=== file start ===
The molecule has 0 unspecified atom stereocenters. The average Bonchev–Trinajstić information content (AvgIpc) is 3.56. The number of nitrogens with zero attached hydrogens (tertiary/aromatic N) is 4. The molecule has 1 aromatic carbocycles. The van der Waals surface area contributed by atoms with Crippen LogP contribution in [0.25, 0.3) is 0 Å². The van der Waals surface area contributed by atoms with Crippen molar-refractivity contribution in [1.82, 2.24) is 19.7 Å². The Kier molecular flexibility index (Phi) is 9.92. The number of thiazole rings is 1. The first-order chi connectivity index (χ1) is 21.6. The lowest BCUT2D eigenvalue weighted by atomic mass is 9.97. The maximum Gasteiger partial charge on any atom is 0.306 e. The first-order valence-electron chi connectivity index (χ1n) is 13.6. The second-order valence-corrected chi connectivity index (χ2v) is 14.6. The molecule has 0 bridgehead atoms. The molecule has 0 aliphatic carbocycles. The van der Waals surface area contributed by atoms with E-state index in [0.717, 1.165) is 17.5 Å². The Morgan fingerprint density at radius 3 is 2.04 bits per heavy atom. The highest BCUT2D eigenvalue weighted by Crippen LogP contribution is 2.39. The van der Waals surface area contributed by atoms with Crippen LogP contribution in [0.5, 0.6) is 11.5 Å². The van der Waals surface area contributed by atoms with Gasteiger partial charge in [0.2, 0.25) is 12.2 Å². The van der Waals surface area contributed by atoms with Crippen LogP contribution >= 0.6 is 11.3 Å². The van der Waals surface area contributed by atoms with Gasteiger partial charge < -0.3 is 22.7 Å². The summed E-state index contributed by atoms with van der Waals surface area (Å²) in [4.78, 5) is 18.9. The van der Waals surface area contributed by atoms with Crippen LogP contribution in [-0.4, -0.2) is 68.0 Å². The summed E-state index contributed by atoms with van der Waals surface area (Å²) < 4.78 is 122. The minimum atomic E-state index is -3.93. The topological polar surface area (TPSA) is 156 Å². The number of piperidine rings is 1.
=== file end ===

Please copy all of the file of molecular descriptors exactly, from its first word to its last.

The molecule has 0 unspecified atom stereocenters. The average Bonchev–Trinajstić information content (AvgIpc) is 3.56. The number of nitrogens with zero attached hydrogens (tertiary/aromatic N) is 4. The molecule has 1 aromatic carbocycles. The van der Waals surface area contributed by atoms with Crippen LogP contribution in [0.25, 0.3) is 0 Å². The van der Waals surface area contributed by atoms with Crippen molar-refractivity contribution in [1.82, 2.24) is 19.7 Å². The Kier molecular flexibility index (Phi) is 9.92. The number of thiazole rings is 1. The first-order chi connectivity index (χ1) is 21.6. The lowest BCUT2D eigenvalue weighted by atomic mass is 9.97. The maximum Gasteiger partial charge on any atom is 0.306 e. The first-order valence-electron chi connectivity index (χ1n) is 13.6. The second-order valence-corrected chi connectivity index (χ2v) is 14.6. The molecule has 0 bridgehead atoms. The molecule has 0 aliphatic carbocycles. The van der Waals surface area contributed by atoms with E-state index in [0.717, 1.165) is 17.5 Å². The Morgan fingerprint density at radius 3 is 2.04 bits per heavy atom. The highest BCUT2D eigenvalue weighted by Crippen LogP contribution is 2.39. The van der Waals surface area contributed by atoms with Crippen LogP contribution in [0.5, 0.6) is 11.5 Å². The van der Waals surface area contributed by atoms with Gasteiger partial charge in [0.2, 0.25) is 12.2 Å². The van der Waals surface area contributed by atoms with Crippen LogP contribution >= 0.6 is 11.3 Å². The van der Waals surface area contributed by atoms with Gasteiger partial charge < -0.3 is 22.7 Å². The summed E-state index contributed by atoms with van der Waals surface area (Å²) in [4.78, 5) is 18.9. The van der Waals surface area contributed by atoms with Crippen LogP contribution in [-0.4, -0.2) is 68.0 Å². The summed E-state index contributed by atoms with van der Waals surface area (Å²) < 4.78 is 122. The minimum atomic E-state index is -3.93. The topological polar surface area (TPSA) is 156 Å². The number of piperidine rings is 1.